If you have “smart assistants” at home—Google Home, Alexia, “intelligent” toys, conversational agents, and the like, what is the impact on your child?
That’s a question Shady Hill parent Dr. Cynthia Breazeal (mother of Nathan [Grade VII] and Caleb [Grade V] Blumofe) is interested in. An expert on AI, autonomous robotics, human-robot interaction, and robot learning, Cynthia founded and directs the MIT Media Lab’s Personal Robots Group. She connected one of her grad students, Stefania Druga, with Shady Hill.
Stefania was looking for students to help her test Cognimates, an open-source platform she developed to improve children’s AI literacy. Among other things, Cognimates lets children create and train their own AI models, create a room that responds to their commands, and build a game that “learns” how to get better at playing Rock-Paper-Scissors.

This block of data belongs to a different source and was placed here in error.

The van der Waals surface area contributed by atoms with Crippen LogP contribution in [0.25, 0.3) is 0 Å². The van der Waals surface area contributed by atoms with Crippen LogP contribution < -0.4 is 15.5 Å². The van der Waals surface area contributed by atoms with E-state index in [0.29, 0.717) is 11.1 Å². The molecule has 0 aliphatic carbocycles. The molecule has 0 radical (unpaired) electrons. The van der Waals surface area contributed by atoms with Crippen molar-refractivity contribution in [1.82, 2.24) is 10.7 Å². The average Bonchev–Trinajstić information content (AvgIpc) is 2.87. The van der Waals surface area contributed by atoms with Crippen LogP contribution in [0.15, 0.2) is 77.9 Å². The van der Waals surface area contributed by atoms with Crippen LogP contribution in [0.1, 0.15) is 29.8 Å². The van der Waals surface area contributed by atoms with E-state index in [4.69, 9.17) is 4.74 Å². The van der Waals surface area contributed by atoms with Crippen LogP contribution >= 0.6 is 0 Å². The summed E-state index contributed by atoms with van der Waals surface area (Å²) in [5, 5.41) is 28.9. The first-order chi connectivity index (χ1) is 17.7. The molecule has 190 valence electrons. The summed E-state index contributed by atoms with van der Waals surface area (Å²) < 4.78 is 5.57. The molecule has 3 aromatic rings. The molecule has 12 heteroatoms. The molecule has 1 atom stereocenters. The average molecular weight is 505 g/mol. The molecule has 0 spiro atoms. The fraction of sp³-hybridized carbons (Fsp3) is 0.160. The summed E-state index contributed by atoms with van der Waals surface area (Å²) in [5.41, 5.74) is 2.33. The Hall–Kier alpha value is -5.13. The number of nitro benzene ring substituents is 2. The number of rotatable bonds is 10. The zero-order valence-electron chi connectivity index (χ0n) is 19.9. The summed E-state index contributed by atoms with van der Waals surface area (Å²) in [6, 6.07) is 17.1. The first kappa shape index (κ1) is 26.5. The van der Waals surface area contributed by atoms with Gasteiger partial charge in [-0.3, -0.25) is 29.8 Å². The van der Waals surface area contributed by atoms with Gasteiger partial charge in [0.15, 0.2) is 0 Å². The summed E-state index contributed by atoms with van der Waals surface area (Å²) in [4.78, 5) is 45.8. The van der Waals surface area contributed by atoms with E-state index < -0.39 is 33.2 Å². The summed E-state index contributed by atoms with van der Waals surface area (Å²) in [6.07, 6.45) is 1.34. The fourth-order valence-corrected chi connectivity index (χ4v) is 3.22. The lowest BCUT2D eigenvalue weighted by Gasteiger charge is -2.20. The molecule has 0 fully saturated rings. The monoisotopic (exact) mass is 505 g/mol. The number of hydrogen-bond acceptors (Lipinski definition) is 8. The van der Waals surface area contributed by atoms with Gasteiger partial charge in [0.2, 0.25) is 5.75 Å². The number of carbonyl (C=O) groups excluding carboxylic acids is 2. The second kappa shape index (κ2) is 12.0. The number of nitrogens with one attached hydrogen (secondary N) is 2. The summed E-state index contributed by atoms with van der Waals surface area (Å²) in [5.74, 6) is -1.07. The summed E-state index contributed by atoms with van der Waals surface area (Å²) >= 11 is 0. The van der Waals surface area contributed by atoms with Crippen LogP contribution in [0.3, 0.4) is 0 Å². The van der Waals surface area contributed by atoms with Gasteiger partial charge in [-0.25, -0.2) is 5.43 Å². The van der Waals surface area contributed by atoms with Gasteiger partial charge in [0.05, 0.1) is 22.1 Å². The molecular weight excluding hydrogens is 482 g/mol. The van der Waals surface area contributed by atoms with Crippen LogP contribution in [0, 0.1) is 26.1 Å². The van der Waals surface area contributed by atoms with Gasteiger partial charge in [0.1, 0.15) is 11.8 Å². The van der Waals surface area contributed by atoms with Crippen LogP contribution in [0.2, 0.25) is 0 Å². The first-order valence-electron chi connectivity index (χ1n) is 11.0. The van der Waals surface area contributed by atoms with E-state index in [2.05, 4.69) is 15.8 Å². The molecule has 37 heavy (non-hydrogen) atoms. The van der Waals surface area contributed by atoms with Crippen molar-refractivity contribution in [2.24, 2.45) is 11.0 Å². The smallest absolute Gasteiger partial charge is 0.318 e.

In her recent article, Stefania wrote, “I believe it’s important to introduce young people to the concepts of AI and machine learning through hands-on projects so they can make more informed and critical use of these technologies. Children quickly understand how a machine learns when the actions are embodied by a character, story, or game.”